Skip to main content

Ephedrine in the cat lung vasculature

Buy Article:

$51.00 plus tax (Refund Policy)



Ephedrine is one of the most commonly used non-catecholamine sympathomimetic agents. It is used in operating rooms and critical care settings worldwide. While it has many side effects, its ability to rapidly raise blood pressure makes it an ideal agent to maintain homeostasis as well as in emergency situations. While its effects are known to be mediated by an α-mediated mechanism, the exact α subtype is unknown. In addition, no studies using ephedrine have been performed in the pulmonary vascular bed of the cat. Methods: 

The effects of phentolamine, a non-selective α-receptor blocker, and prazosin, an α1-selective antagonist, were investigated on pulmonary arterial responses to ephedrine, phenylepherine, norepinephrine, and U-46619. Lobar arterial perfusion pressure was continuously monitored, electronically averaged, and recorded with constant flow in the isolated left lower lobe vascular bed of the cat. Results: 

Phentolamine and prazosin significantly reduced vasoconstrictor pulmonary perfusion pressure increases induced by ephedrine. Conclusion:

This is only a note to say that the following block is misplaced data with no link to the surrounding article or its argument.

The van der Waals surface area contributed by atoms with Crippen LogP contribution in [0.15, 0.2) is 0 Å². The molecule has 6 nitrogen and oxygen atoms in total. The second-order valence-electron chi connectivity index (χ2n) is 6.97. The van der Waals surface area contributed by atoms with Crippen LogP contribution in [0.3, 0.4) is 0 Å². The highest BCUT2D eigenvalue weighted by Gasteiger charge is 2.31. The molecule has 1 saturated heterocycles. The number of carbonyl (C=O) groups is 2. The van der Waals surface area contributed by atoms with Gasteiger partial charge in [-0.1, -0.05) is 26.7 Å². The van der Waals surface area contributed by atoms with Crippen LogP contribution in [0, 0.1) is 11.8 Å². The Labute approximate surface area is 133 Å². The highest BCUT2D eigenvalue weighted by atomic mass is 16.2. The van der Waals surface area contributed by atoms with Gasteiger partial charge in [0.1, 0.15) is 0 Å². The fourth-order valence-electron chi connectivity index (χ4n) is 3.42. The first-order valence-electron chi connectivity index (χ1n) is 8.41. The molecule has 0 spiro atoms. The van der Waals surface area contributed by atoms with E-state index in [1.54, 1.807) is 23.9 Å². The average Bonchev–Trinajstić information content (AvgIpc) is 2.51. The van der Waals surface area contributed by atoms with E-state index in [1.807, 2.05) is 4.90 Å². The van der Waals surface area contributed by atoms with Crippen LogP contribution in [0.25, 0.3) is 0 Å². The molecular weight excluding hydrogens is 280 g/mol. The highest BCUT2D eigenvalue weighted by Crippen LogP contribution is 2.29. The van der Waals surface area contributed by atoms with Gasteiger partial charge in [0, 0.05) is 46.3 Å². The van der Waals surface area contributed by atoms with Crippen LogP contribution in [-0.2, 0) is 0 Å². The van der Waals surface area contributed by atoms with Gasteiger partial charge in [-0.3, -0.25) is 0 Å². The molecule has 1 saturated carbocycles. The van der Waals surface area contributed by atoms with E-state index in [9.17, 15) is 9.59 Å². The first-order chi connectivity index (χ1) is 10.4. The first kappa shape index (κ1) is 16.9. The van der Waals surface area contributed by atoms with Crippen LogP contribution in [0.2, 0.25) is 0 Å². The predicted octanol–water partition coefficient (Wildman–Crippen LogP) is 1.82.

Ephedrine has significant vasopressor activity in the pulmonary vascular bed of the cat meditated predominantly by α1 adrenergic receptor activation.

Keywords: ephedrine; lung; pulmonary hypertension; vasoconstriction

Document Type: Research Article


Affiliations: Department of Anesthesiology and Pharmacology, Texas Tech University School of Medicine, Lubbock, Texas, USA

Publication date: 2003-09-01

  • Access Key
  • Free content
  • Partial Free content
  • New content
  • Open access content
  • Partial Open access content
  • Subscribed content
  • Partial Subscribed content
  • Free trial content
Cookie Policy
Cookie Policy
Ingenta Connect website makes use of cookies so as to keep track of data that you have filled in. I am Happy with this Find out more